BENGHAZI, Libya (Reuters) - Libya’s eastern commander Khalifa Haftar said on Wednesday his forces had taken full control of Libya’s second city Benghazi from rival armed groups after a three-year campaign.
The battle for Benghazi between Haftar’s self-styled Libyan National Army (LNA) and an array of Islamist militants and other fighters has been part of a broader conflict since Libya slipped into turmoil following the 2011 fall of strongman Muammar Gaddafi.
Victory would mark a major advance for the one-time commander in Gaddafi’s army, who has slowly gained ground in eastern and southern Libya in defiance of a U.N.-backed government that is struggling to extend its influence from the capital, Tripoli.
“Your armed forces declare to you the liberation of Benghazi from terrorism, a full liberation and a victory of dignity,” Haftar said, wearing a white uniform in a televised speech.
“Benghazi has entered into a new era of safety and peace.”
Before he spoke, LNA forces made rapid progress through the seafront district of Sabri, using heavy artillery to blast their way through some of the final pockets of resistance.
As they have after past retreats in the battle for the city, rival armed groups may fall back on using guerrilla tactics against Haftar’s forces.
Haftar launched his “Operation Dignity” in Benghazi in May 2014, promising to crush Islamists blamed for a wave of assassinations and bombings.
Over three years his forces have clashed with militants as well as with former anti-Gaddafi rebels resisting what they saw as an attempt to reimpose autocratic rule. The LNA suffered heavy losses, which its own officials put at more than 5,000 men.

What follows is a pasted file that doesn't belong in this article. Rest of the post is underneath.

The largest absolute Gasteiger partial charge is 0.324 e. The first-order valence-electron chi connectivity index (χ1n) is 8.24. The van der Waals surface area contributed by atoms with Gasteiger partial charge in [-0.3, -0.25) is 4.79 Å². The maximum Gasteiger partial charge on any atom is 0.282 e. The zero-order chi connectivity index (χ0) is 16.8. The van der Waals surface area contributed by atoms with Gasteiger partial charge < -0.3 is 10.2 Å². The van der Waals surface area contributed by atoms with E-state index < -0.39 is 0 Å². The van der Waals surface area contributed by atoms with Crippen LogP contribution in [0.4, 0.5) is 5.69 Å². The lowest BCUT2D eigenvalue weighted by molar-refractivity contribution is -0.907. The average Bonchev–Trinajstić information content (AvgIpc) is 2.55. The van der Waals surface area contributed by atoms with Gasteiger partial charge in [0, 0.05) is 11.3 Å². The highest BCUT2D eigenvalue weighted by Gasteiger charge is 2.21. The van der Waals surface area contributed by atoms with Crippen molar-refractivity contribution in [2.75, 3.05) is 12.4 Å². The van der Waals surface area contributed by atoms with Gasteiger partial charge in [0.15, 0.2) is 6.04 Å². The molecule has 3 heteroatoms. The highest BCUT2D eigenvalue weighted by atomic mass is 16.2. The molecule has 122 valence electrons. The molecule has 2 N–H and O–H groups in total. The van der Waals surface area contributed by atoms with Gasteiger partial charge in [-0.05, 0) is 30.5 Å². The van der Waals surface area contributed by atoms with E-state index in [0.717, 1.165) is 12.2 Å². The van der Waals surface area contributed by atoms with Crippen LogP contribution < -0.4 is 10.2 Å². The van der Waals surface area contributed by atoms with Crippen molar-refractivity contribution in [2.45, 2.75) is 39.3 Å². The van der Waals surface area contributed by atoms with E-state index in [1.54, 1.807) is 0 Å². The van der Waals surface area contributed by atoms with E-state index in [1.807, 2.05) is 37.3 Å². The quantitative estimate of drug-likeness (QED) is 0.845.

Haftar’s critics accuse him of dragging Benghazi into a war that he has used to establish military control over much of eastern Libya. Parts of Benghazi have been wrecked by heavy shelling and air strikes.
In Sabri, where the LNA advanced on Wednesday, deserted streets were littered with debris and the shells of rusting cars. Some buildings have been destroyed and others peppered with holes from bullets and shrapnel.
Having seized a string of key oil ports and southern air bases since last year, Haftar has made little secret of ambitions to enter Tripoli, where he portrays his rivals as beholden to Islamists and militia rule.
He has backing from foreign powers including Egypt and the United Arab Emirates, and has cultivated closer ties with Moscow. The LNA has gradually grown bigger and better equipped but is still heavily dependent on alliances with local brigades and tribes.
Though weak, the U.N.-backed government in Tripoli retains the formal support of most Western powers.
Reporting by Ayman Al-Warfalli; writing by Patrick Markey and Aidan Lewis; editing by Diane Craft